::   Vaccine efficacy Top


Vaccine efficacy is 95% among vaccinees in whom a 1-2 cm loculated and umbilicated pustule (called a Jennerian pustule) is noted 6-8 days after inoculation.[2],[4],[8],[17] The presence of a Jennerian pustule is considered a major reaction and indicates a successful vaccination; lesser reactions require revaccination.[3] Primary vaccination results in immunity for 5-10 years, with revaccination yielding immunity for 10-20 years.[11] Studies examining 1:5 and 1:10 dilutions of the Dryvax? product show no decrease in vaccine efficacy among selected populations.[18],[19] Clinicians should be aware of what constitutes a normal cutaneous vaccination response.[20]


  ::   Contraindications Top


Guidelines for pre-exposure smallpox vaccination are given in [Table - 1]. Recent reports of myopericarditis among U.S. vaccinees have resulted in additional restrictions against vaccination for persons with a history of cardiac disease, stroke or transient ischemic attack or cardiac symptoms, or persons reporting three or more risk factors for cardiac disease. Significant immune dysfunction represents an absolute contra-indication to use of smallpox vaccine.[5] CDC has defined household contacts as persons with whom the vaccinee is likely to have prolonged intimate contact (e.g. sexual contacts) or contact with the vaccination site.[8]


  ::   Adverse reactions Top


Prior vaccine experience

Risk of complications from the smallpox vaccine is higher than for any other routinely used vaccine product. [21] Most of our knowledge about adverse reactions to the smallpox vaccine (vaccinia) is based upon studies completed during the 1950s and 1960s, a period when the general population was vaccinated as part of standard care.

Studies from the 1960s document a death rate of 1 per million primary smallpox vaccinations; rates of adverse reactions are highest among children aged less than 5 years. Minor side effects include fever in 70% of children lasting up to 14 days.[4] Complication rates were higher among primary vaccines (125 per 100,000) than in those receiving revaccination (10.8 per 1,000,000)

Serious adverse events, based on past experience, included death (1/million primary vaccines) and post-vaccine encephalitis (range 1 to 10 cases /million). These generally occur among infants and the elderly.[4],[17],[22] Other commonly observed adverse reactions included a robust primary reaction (incidence of 4-18%); generalized vaccinia (240 cases/1 million primary vaccinations) with vesicles/pustules distant from vaccine site, and mild systemic illness. Inadvertent inoculation to other places on the body (529 cases/million), eczema vaccinatum (1/25,000) generally occurring among persons with a history of eczema; progressive vaccinia (1/600,000) seen among persons with impaired T-cell function with necrosis at the vaccine site and with severe and potentially fatal systemic illness. In addition, transmission of vaccinia from vaccinees to susceptible contacts occurred at a rate of 27 infections/million vaccinations.[4]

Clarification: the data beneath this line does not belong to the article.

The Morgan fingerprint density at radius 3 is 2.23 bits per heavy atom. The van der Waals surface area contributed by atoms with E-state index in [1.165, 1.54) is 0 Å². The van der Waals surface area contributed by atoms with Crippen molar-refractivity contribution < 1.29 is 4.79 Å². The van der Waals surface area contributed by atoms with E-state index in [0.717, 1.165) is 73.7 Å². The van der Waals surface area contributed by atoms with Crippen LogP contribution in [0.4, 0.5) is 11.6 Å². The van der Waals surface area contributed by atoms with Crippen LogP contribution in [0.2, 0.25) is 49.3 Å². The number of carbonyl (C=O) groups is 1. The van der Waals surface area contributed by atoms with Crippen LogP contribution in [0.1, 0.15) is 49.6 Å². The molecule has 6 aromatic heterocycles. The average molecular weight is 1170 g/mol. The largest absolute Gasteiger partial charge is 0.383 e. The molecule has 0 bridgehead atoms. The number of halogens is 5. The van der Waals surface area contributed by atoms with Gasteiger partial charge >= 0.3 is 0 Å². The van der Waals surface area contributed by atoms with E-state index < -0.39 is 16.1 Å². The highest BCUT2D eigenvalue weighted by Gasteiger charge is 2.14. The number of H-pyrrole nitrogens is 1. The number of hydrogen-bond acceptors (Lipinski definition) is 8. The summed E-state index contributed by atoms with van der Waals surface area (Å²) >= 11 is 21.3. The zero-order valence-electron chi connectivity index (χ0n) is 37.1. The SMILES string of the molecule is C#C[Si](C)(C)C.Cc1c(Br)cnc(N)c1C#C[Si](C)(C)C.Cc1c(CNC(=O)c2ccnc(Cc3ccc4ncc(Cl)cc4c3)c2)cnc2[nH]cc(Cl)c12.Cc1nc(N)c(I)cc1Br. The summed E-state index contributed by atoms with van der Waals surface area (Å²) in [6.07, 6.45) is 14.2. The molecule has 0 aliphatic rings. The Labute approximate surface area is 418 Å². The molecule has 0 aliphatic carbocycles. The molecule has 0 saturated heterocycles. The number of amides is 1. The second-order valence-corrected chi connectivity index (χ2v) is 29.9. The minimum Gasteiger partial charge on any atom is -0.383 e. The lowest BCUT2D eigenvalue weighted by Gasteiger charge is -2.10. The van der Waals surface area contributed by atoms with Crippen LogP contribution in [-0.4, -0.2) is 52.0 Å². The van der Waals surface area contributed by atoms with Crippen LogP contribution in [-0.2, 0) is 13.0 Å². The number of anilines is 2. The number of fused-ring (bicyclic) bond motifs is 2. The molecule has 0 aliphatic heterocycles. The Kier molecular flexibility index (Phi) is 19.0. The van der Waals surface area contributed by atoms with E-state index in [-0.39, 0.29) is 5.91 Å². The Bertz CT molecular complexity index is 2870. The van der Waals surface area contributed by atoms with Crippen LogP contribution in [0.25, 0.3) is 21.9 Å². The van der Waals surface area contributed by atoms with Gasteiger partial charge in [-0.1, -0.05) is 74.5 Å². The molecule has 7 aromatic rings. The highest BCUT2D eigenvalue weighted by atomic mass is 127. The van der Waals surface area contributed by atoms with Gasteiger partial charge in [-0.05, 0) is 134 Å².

Recent vaccine experience

Beginning in early 2003, a pre-event smallpox vaccination program was initiated in the U.S. As of May 2003, 36,217 civilians have been vaccinated, in addition to more than 240,000 military vaccinees.

Recent experiences have revealed that one-third of 680 persons who received smallpox vaccine reported missing school, modifying recreational activities or disturbed sleep following vaccinia vaccination;[18],[19] 1 in 4 recent vaccinees noted mild systemic reactions (B. Schwartz, CDC, June 2002). Local skin irritation, satellite lesions, headache, myalgia, lymphadenopathy, nausea, chills and fever for 1-2 weeks post-innoculum is common.[18],[19] A robust primary reaction is likely to result in either ambulatory visits or time lost from work or school.

Six cases of myopericarditis have been confirmed with an additional 18 suspect cases reported among vaccinees.[23] These events have resulted in three deaths. Following extensive review, these data were judged to be sufficient to establish causality between the development of myocarditis/pericarditis and administration of the smallpox vaccine. However, no causal relationship was found between cardiac ischemic events and smallpox vaccination.[24] It is worthwhile to note that in 1968, only one case of transient pericarditis was reported (<1/million vaccinees).[22] Aside from these cardiac events, no other serious complications have been reported in the current immunization program at the time of this writing.[25]

[Table - 2] summarizes selected adverse events following smallpox vaccination from both the 1960s[22] and recent experience.[23] It should be emphasized that current experiences are based upon a limited number of vaccinees and the occurrence rates might be considered somewhat unstable. Nonetheless, several differences are apparent, including the high rate of myopericarditis that was not previously noted in the 1960s. The high rate of overall adverse events and “non-serious adverse events” noted for the 2003 data likely reflects a surveillance bias and tendency to over-report relatively benign conditions and symptoms unrelated to smallpox vaccine. Continued surveillance will be important in further characterizing these experiences.

The increased risk for serious adverse events among persons with certain medical conditions has guided the CDC in carefully outlining contra-indications for vaccination in the pre-event immunization program. However, over the last 20-40 years, the prevalence of many of these risk conditions has increased.